Then on 7/13/12 we filled out The Unanimous Written Consent in Lieu of First Meeting of the Board of Directors. The # XXXXX shares was set at 5,000 @$100 for each principle. A .001 value.


Then on 7/18/12 we filled out The Unanimous Written Consent in Lieu of First Meeting of the Board of Directors as an addendum to the above. The # XXXXX shares was set at 5,000,000 @$25,000 for each principle


Then on 7/21/12 we filled out a Certificate of Amendment of the Articles of Incorporation changing the number of shares to 10,000,00.


We then sold 200,000 shares at $1 per share to20 investors at 10,000 shares each.


The following was the agreement:




Up to 1,000,000 Shares of Common Stock at $1.00 per share

Maximum Offering - 200,000 Shares

Minimum Offering - 10,000 Shares

Minimum Purchase Per Investor- 10,000 Shares at a $1.00 per Share


This Confidential Private Placement Memorandum (the "Memorandum") has been prepared in connection with an offering (the "Offering") of up to 1,000,000 shares of Common Stock, $1.00 par value (the "Shares") of Live Right Wellness Centers (the "Company"). The minimum offering amount is 10,000 ("Minimum Offering Amount"), and the maximum offering amount is 200,000 ("Maximum Offering Amount"). The minimum purchase per investor is 10,000 shares, or $10,000.00. Officers and directors of the Company will make offers and sales of the Shares; however, the Company retains the right to utilize any broker-dealers registered with the National Association of Securities Dealers, Inc. ("NASD") and applicable state securities authorities to sell all or any portion of the Shares. If the Company so elects, it may pay such broker-dealers a commission in the amount of up to 10% and a non-accountable expense allowance of up to 3% of the proceeds they have sold.

The following table sets forth certain information, as of September 7, 2012 and as adjusted to give effect to the Offering, regarding the beneficial ownership of the Common Stock by (i) each beneficial owner of more than 5% of the outstanding shares of Common Stock, (ii) each director of the Company, and each executive officer of the Company, and (iii) by all executive officers, directors of the Company as a group.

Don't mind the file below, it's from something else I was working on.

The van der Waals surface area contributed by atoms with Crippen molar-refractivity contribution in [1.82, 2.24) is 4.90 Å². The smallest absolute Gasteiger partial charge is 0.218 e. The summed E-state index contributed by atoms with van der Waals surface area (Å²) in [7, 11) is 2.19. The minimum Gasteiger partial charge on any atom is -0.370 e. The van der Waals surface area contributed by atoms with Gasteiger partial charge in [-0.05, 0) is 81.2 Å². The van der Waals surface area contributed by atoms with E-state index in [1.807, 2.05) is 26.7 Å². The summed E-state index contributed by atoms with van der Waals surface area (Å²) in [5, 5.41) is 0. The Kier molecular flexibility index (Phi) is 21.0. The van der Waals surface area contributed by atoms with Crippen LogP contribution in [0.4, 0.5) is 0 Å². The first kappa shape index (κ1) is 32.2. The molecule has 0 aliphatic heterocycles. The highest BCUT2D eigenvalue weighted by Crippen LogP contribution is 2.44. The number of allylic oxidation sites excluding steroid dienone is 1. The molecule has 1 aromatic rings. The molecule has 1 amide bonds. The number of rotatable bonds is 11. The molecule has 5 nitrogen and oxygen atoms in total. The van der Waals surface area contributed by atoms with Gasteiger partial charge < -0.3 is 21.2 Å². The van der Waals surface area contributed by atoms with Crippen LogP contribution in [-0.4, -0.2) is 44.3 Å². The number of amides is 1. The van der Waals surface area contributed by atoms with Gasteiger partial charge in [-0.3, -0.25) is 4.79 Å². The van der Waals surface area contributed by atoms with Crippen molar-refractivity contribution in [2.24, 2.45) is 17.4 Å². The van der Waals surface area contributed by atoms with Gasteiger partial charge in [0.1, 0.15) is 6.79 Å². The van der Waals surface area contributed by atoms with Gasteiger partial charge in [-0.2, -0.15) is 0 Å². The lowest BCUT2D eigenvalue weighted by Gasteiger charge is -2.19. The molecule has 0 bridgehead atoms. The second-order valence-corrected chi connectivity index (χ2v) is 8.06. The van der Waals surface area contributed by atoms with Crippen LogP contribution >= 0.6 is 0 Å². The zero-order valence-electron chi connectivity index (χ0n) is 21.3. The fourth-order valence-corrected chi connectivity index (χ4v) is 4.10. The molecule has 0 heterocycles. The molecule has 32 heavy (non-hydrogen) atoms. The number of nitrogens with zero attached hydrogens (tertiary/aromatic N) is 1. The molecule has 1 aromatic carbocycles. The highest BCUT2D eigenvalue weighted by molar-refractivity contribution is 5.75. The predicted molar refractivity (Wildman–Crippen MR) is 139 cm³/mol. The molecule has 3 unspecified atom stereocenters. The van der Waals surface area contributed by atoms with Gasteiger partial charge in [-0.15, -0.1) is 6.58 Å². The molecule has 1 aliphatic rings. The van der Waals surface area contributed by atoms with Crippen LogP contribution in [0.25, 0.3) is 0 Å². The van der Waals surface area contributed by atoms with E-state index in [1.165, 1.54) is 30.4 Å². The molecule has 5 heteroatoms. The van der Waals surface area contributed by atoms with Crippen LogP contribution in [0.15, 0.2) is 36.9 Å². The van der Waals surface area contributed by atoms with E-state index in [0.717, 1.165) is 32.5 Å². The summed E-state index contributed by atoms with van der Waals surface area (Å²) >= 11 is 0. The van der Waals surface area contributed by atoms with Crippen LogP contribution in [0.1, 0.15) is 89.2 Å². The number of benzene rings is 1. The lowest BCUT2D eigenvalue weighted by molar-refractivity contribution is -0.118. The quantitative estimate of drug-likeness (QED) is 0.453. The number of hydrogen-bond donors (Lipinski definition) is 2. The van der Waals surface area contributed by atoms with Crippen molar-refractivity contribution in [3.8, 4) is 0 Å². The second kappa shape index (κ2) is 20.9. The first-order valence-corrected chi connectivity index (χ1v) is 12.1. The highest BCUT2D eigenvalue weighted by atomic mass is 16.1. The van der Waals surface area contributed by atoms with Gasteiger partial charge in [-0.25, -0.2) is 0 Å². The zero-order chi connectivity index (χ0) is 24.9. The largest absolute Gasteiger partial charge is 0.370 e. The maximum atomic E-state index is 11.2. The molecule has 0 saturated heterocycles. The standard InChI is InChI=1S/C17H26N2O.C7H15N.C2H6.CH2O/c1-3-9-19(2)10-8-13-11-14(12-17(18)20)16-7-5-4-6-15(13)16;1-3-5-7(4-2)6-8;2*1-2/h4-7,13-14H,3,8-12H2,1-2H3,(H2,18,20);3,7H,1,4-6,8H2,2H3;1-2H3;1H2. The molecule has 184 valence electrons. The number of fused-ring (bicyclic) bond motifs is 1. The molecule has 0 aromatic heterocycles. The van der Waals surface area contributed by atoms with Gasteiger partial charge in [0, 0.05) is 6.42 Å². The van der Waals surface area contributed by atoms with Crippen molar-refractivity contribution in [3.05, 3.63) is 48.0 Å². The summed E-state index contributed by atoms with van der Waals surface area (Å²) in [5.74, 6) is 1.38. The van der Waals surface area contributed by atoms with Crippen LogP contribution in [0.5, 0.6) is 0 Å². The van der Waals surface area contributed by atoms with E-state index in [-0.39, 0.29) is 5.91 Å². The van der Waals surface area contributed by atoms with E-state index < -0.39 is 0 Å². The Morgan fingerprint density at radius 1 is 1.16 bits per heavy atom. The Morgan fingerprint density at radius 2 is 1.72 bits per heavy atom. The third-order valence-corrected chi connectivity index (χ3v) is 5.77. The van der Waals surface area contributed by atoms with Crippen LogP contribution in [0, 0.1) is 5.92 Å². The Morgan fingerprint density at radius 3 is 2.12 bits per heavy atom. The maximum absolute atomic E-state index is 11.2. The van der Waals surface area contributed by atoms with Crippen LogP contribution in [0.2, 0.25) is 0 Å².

Principle 1: 5,000,000

Principle 2: 5,000,000

We now have 9 million 800 thousand shares left.

Here are our question in regards XXXXX XXXXX above.

  1. The shares sold off were for capitalization of the business only. It was not for principal gain. Does a certain amount of shares need to be designated for the sale of stock in the corporate business minutes or anywhere else like the state or IRS?

  2. What should be done with the remaining 9 million 800 thousand shares that has a 50/50% ownership of the LRWC and its principals? Does the corporate minutes need to reflect any value or authorization of remaining stock?

  3. What is the best way to limit any tax liability of stock sold and remaining stock?

  4. Is the stock sold to investors taxable?

  5. When additional stock is sold off does that represent a % ownership in the corporation or only the value of the stock?

  6. Is the value of the stock prior to being sold a reflection of the corporate minutes, the stock offering agreement, or both? How is the value of the stock determined once it is sold?



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Customer: replied 4 years ago.

Ok, I just sent.

I do not see a new question.

Please do not reply to this memo. It will reopen this Q&A and require me to respond again. Just open a new Q&A session with the same information. Thanks.